Here's where the 2016 Tigers could make up some ground on their 2013 counterparts. The 2013 bullpen was buoyed heavily by Benoit and Smyly, who combined for 3.2 WAR on their own. The rest of the pen was entirely replacement level, a big reason why they finished with the fourth-highest ERA in the American League. Anchors included Jose Valverde (-0.6 WAR), Bryan Villarreal (-0.3 WAR), and Jeremy Bonderman (-0.2 WAR), but only one player (Bruce Rondon, surprisingly) was worth more than 0.2 WAR.

The 2016 'pen has a chance to blow past that. Top-flight closers regularly top the two-win mark on their own, though Rodriguez hasn't reached that level since 2006. Mark Lowe and Justin Wilson combined for 2.7 WAR on their own last season, while Blaine Hardy and Alex Wilson provided 1.7 wins for the Tigers. If those five replicate their 2015 production, that's already 5.5 wins on the ledger, with potential for more if Rondon or VerHagen post breakout seasons.

*Top seven pitchers listed by innings pitched, WAR totals reflect entire bullpen performance.


2013 infield: Alex Avila, Prince Fielder, Omar Infante, Jhonny Peralta/Jose Iglesias, Miguel Cabrera, Victor Martinez
2016 projected infield: James McCann/Jarrod Saltalamacchia, Miguel Cabrera, Ian Kinsler, Jose Iglesias, Nick Castellanos, Victor Martinez

2013 WAR: 18.1
2016 projected WAR: 12.7

First, let's marvel at Omar Infante's 2013 season. A career .272/.309/.389 hitter, Infante hit .318/.345/.450 for the Tigers in 2013, posting a career-best 3.1 WAR. This came on top of a 7.5-win season from Miguel Cabrera, 3.8 WAR from Jhonny Peralta, and a modest 0.8 WAR from Jose Iglesias in 46 games. Prince Fielder also posted a 126 wRC+, but his poor baserunning and defense knocked him down to a pedestrian 2.3 WAR.

This 2016 team could be better if they catch a few breaks. Cabrera might not reach the seven-win level again, but he was still a four-win player in just 119 games last season. With a slight uptick in power over a full season, a six-win year isn't out of the question. Kinsler is projected for just 2.9 wins by Steamer, but has posted three consecutive five-win seasons according to Baseball Reference. Iglesias could improve on last season's 1.6 WAR performance if defensive metrics finally see what we do, and Castellanos is a popular breakout candidate. Victor Martinez could also out-shine his projected 0.8 WAR if he stays healthy.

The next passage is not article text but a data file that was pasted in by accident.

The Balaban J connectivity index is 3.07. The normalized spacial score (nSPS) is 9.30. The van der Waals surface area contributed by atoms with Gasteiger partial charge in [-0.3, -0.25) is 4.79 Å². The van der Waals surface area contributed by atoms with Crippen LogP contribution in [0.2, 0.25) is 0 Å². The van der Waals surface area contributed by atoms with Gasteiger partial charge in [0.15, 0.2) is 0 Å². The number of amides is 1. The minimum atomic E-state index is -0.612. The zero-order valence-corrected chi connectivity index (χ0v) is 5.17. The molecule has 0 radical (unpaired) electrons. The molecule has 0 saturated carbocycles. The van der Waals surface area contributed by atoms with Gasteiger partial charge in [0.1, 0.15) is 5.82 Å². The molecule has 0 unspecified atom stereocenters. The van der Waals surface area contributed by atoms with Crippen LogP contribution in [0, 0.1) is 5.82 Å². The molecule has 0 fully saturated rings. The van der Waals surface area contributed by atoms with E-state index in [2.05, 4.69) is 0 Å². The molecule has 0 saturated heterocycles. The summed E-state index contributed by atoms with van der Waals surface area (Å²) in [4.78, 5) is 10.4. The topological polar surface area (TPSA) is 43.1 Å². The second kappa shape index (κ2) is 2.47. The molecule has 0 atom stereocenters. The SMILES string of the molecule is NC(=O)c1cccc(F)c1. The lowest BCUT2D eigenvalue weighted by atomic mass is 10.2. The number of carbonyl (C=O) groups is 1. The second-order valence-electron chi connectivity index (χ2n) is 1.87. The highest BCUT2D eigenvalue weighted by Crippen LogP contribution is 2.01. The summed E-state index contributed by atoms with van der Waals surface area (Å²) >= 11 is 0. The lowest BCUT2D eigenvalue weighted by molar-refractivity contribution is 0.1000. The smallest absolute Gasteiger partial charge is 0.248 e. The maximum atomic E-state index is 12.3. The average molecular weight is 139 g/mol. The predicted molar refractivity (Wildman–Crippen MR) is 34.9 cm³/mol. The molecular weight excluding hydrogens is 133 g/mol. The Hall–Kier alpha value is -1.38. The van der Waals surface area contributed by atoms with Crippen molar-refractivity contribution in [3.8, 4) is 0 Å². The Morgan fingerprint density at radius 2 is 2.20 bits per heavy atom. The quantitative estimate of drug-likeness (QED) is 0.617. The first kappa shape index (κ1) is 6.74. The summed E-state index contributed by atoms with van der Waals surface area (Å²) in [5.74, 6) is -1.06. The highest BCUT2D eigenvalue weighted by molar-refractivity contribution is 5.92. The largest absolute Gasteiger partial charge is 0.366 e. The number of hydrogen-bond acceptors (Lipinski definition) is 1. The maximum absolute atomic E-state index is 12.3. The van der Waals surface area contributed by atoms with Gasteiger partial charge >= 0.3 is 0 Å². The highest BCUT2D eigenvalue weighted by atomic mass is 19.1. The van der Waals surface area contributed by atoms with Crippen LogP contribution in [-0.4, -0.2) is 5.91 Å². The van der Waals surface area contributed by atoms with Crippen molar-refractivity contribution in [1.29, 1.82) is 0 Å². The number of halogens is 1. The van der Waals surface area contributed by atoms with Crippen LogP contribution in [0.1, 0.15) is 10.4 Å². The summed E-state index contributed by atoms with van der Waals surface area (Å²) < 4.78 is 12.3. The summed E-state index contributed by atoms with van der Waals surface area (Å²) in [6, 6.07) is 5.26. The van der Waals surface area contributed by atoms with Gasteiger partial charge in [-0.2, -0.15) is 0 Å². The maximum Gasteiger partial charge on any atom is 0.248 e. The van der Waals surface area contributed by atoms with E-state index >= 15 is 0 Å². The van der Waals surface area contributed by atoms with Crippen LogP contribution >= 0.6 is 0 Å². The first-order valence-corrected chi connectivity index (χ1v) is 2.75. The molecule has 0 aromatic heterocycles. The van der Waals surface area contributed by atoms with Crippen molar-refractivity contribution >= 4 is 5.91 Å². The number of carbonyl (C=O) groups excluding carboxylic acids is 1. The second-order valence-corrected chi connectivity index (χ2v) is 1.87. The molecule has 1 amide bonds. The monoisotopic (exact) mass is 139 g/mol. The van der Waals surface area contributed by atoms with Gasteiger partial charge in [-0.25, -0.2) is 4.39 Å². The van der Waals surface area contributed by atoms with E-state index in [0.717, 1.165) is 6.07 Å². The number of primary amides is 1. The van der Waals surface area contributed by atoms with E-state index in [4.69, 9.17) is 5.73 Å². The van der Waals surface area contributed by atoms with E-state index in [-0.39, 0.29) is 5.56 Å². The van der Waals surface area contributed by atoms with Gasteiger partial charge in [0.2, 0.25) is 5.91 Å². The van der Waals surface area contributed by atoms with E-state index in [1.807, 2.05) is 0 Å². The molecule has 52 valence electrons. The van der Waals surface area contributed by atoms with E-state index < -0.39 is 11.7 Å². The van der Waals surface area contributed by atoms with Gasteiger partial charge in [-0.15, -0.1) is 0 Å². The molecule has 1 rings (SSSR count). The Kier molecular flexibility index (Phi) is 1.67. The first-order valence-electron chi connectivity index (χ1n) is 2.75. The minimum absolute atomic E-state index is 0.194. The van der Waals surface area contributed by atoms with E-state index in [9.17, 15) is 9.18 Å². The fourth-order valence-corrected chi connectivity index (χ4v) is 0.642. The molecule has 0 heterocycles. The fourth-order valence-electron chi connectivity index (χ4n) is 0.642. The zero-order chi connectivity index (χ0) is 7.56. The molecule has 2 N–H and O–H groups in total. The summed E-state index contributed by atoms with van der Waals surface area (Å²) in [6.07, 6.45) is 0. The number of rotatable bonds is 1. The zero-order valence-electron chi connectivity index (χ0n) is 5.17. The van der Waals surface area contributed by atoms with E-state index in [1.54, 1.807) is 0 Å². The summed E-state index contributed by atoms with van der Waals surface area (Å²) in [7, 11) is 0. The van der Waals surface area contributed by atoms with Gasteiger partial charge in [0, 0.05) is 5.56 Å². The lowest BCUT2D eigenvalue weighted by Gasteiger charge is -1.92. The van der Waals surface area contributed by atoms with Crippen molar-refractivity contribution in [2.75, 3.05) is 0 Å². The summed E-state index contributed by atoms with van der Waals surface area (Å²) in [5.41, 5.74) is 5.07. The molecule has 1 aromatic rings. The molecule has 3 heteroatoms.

2013 outfield: Austin Jackson, Torii Hunter, Andy Dirks, Matt Tuiasosopo
2016 projected outfield: Anthony Gose, J.D. Martinez, Justin Upton, Cameron Maybin

2013 WAR: 7.9
2016 projected WAR: 7.4

Anthony Gose may not match Austin Jackson's 3.0 WAR on his own, but the Tigers' 2016 outfield should blow away the 2013 version. Upton should easily beat out his 3.3 WAR projection, and computers still haven't caught up to J.D. Martinez's two-year, nine-win breakout. A monster season from one of them could push this unit above the 10-win mark.

Also of note is Cameron Maybin, who had an excellent first half in 2015 before fading after the All-Star break. If that uptick in offensive production was for real, the Tigers could get much more than his projected 1.0 WAR. Gose is also a potential breakout candidate if his defensive numbers improve.

Summary: ¯\_(ツ)_/¯

There are a number of ways for the Tigers to win the World Series -- that's the ultimate best case scenario, after all -- but winning as many games as possible in the regular season is the easiest way to ensure a ticket to the playoffs. The 2016 Tigers don't need to win 100 games (and probably won't) in order to get there, but this exercise shows that getting to that level isn't entirely unreasonable if everything goes right. The pitching staff will have to outperform expectations, but this year's lineup is perhaps even deeper than that of the 2013 team that should have won the club's fifth World Series title.